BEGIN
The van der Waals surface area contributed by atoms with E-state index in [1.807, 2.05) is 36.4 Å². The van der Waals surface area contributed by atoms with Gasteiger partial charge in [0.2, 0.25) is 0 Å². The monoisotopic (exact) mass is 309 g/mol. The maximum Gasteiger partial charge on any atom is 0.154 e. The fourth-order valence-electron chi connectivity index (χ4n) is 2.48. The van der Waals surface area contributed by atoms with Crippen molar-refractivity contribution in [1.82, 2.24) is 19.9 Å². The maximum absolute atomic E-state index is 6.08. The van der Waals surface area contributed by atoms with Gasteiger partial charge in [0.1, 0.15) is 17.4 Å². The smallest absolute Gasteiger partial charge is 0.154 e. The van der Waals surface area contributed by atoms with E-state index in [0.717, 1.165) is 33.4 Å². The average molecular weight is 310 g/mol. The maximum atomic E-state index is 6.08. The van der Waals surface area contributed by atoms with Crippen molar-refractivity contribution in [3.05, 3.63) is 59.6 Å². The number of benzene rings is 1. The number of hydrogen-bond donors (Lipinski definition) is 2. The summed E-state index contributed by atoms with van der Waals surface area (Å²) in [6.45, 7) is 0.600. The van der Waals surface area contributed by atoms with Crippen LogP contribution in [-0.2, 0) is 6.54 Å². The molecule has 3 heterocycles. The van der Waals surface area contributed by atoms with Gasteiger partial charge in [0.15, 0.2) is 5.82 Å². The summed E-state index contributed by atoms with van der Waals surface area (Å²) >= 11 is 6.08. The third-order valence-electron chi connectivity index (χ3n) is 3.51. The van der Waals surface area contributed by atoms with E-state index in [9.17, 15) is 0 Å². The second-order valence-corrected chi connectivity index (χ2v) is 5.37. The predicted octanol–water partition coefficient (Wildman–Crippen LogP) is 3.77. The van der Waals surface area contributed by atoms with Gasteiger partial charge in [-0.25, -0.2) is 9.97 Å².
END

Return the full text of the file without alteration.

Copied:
The van der Waals surface area contributed by atoms with E-state index in [1.807, 2.05) is 36.4 Å². The van der Waals surface area contributed by atoms with Gasteiger partial charge in [0.2, 0.25) is 0 Å². The monoisotopic (exact) mass is 309 g/mol. The maximum Gasteiger partial charge on any atom is 0.154 e. The fourth-order valence-electron chi connectivity index (χ4n) is 2.48. The van der Waals surface area contributed by atoms with Crippen molar-refractivity contribution in [1.82, 2.24) is 19.9 Å². The maximum absolute atomic E-state index is 6.08. The van der Waals surface area contributed by atoms with Gasteiger partial charge in [0.1, 0.15) is 17.4 Å². The smallest absolute Gasteiger partial charge is 0.154 e. The van der Waals surface area contributed by atoms with E-state index in [0.717, 1.165) is 33.4 Å². The average molecular weight is 310 g/mol. The maximum atomic E-state index is 6.08. The van der Waals surface area contributed by atoms with Crippen molar-refractivity contribution in [3.05, 3.63) is 59.6 Å². The number of benzene rings is 1. The number of hydrogen-bond donors (Lipinski definition) is 2. The summed E-state index contributed by atoms with van der Waals surface area (Å²) in [6.45, 7) is 0.600. The van der Waals surface area contributed by atoms with Crippen LogP contribution in [-0.2, 0) is 6.54 Å². The molecule has 3 heterocycles. The van der Waals surface area contributed by atoms with Gasteiger partial charge in [0.15, 0.2) is 5.82 Å². The summed E-state index contributed by atoms with van der Waals surface area (Å²) >= 11 is 6.08. The third-order valence-electron chi connectivity index (χ3n) is 3.51. The van der Waals surface area contributed by atoms with E-state index in [9.17, 15) is 0 Å². The second-order valence-corrected chi connectivity index (χ2v) is 5.37. The predicted octanol–water partition coefficient (Wildman–Crippen LogP) is 3.77. The van der Waals surface area contributed by atoms with Gasteiger partial charge in [-0.25, -0.2) is 9.97 Å².